Designing for the business
Convention centres are also having to become increasingly realistic about the kind of business opportunities they can expect, based on external factors such as transportation access and accommodation as well as the capabilities of the centre itself, since design can and should be directed toward the best opportunities rather than creating a more generalized configuration that will require endless and potentially costly adaptation.
Another new and important trend along these lines can be seen in the refocusing of convention centre designs to put a priority on their ability to host multiple, simultaneous events rather than single larger ones. This is a logical reaction to the fact that the majority of events now in the market are of small to medium size and a capability to offer discrete and dedicated combinations of space to more than one event at a time not only expands the overall business opportunity but often offers greater efficiency in related areas such as accommodation, transportation and even the loading in and out processes.
Technology is king
Nowhere have expectations changed faster than in the world of technology, where new innovations and the rise of social networking as a major event component can create expectations and agendas far in advance of an event and when both sessions and presentations require ever-more sophisticated support up to and including remote participation. The good news is that much of the new technology is wireless and user-driven, which means that the main challenge for convention centres is often more related to capacity than hardware.
However, there is also some bad news: new technology and capacity have to be paid for. As demands grow and expectations for free services increase, the ability to finance required additional capacity becomes a huge challenge. This can create tensions that make it more difficult for convention centres and their clients to come to an understanding, particularly in times where finances are strained all around.
Another big technology question is based on the fact that as perhaps the most rapid area of change, it requires constant monitoring and updating of both equipment and expertise, which raises questions like what to invest in and who should do the investing.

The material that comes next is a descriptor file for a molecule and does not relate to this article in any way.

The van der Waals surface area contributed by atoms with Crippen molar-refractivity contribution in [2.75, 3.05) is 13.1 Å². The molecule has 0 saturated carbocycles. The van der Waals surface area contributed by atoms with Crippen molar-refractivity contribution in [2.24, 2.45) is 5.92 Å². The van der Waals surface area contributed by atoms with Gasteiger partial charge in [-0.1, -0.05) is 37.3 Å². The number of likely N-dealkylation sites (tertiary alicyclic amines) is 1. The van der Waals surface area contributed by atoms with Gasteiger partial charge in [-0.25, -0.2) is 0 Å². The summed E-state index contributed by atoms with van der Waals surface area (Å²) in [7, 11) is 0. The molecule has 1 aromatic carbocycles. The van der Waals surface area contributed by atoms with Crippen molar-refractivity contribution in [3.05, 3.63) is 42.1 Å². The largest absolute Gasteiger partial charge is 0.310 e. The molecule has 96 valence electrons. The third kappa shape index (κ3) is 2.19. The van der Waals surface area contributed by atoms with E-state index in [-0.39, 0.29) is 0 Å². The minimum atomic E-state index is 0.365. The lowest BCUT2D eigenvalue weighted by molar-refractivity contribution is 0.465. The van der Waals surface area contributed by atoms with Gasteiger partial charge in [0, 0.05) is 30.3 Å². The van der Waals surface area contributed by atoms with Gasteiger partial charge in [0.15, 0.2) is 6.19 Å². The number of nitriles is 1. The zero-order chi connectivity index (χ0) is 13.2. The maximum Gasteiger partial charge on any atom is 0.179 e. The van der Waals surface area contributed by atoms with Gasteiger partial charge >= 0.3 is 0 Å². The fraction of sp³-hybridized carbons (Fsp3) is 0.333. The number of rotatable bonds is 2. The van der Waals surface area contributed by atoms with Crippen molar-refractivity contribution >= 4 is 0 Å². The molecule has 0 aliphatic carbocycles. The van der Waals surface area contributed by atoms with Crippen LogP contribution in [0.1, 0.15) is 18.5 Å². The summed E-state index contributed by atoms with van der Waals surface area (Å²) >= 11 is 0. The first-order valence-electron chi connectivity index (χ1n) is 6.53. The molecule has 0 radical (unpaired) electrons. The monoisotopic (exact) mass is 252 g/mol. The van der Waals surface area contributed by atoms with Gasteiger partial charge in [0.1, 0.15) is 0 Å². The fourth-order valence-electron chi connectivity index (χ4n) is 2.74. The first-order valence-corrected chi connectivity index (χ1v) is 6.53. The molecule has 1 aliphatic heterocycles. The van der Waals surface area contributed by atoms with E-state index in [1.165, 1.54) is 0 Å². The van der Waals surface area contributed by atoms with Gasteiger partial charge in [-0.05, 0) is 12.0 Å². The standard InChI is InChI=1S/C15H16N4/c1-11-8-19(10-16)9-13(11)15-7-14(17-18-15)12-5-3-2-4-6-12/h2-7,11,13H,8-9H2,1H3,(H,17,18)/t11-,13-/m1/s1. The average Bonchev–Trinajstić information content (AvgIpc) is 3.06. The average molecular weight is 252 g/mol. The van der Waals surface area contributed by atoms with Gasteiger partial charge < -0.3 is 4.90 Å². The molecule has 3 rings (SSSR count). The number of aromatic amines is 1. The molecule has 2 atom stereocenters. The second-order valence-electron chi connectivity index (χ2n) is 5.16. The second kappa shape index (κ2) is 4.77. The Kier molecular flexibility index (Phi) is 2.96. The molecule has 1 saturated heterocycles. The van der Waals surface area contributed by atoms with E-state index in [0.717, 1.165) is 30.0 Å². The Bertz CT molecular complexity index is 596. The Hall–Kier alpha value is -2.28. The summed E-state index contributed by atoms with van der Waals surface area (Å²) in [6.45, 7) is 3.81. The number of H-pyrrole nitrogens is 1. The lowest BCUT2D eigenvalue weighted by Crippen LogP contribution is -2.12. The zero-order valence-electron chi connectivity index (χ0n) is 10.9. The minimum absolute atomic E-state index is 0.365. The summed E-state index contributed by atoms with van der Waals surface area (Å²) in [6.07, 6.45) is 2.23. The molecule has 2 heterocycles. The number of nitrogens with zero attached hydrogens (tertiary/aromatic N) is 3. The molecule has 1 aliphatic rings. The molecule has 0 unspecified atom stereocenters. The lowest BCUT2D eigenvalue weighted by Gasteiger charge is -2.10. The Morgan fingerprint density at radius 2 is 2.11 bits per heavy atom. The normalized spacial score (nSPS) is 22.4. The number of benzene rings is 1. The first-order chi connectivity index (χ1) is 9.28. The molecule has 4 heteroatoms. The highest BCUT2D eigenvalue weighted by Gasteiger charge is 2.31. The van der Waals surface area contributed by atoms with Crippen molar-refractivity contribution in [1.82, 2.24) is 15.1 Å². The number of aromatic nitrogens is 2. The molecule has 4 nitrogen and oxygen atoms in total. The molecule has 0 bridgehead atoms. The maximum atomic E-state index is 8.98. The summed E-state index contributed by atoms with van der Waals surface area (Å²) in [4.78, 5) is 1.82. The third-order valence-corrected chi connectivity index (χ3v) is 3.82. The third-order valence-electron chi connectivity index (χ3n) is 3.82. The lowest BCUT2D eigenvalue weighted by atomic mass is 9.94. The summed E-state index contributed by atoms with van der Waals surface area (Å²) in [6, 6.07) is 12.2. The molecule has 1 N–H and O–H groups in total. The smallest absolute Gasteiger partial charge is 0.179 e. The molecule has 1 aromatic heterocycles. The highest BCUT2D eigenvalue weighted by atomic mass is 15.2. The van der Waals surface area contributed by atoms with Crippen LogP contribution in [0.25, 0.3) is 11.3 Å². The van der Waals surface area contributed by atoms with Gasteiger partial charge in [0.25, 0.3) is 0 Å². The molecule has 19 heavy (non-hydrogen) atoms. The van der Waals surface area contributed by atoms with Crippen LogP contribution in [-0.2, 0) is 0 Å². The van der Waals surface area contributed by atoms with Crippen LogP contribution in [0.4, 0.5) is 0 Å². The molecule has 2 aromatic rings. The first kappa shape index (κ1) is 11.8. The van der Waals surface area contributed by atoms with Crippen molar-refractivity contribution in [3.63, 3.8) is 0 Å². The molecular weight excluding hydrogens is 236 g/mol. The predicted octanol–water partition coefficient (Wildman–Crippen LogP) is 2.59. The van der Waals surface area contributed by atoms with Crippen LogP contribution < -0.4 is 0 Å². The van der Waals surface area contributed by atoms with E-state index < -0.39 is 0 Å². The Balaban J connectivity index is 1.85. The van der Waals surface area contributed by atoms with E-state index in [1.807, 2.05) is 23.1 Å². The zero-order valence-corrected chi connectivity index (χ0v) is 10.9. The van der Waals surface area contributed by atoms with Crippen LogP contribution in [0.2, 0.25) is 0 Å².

In-house versus outsourcing has therefore become another part of the puzzle:
- Should convention centres be making these investments themselves, or look to outside suppliers to both supply the expertise and take the risk?
- Will larger events of the future be more likely to arrive with their own technology, and if so, how will this interface with in-house capabilities?
- Will areas like virtual or hybrid meetings eventually require dedicated spaces, complicating the configuration issue even further?
These are all questions that convention centres will need to address in order to be better prepared for eventualities, and once again, clients need to be a part of the discussion.
Food and beverage a distinguishing feature
One area that has evolved more than most is the matter of more sophisticated food and beverage (F&B). In fact, this has in many cases become a defining factor for many events and a big issue for both planners and delegates. Here again, convention centres have responded with innovation and creativity, to the point where one of the primary selling features many centres is their cuisine, and how it not only delivers quality but often reflects the local experience. One feature of particular note is how many centres now address their sustainability agenda through meal services, with local food products and sustainable preparation forming an important part of the product offering.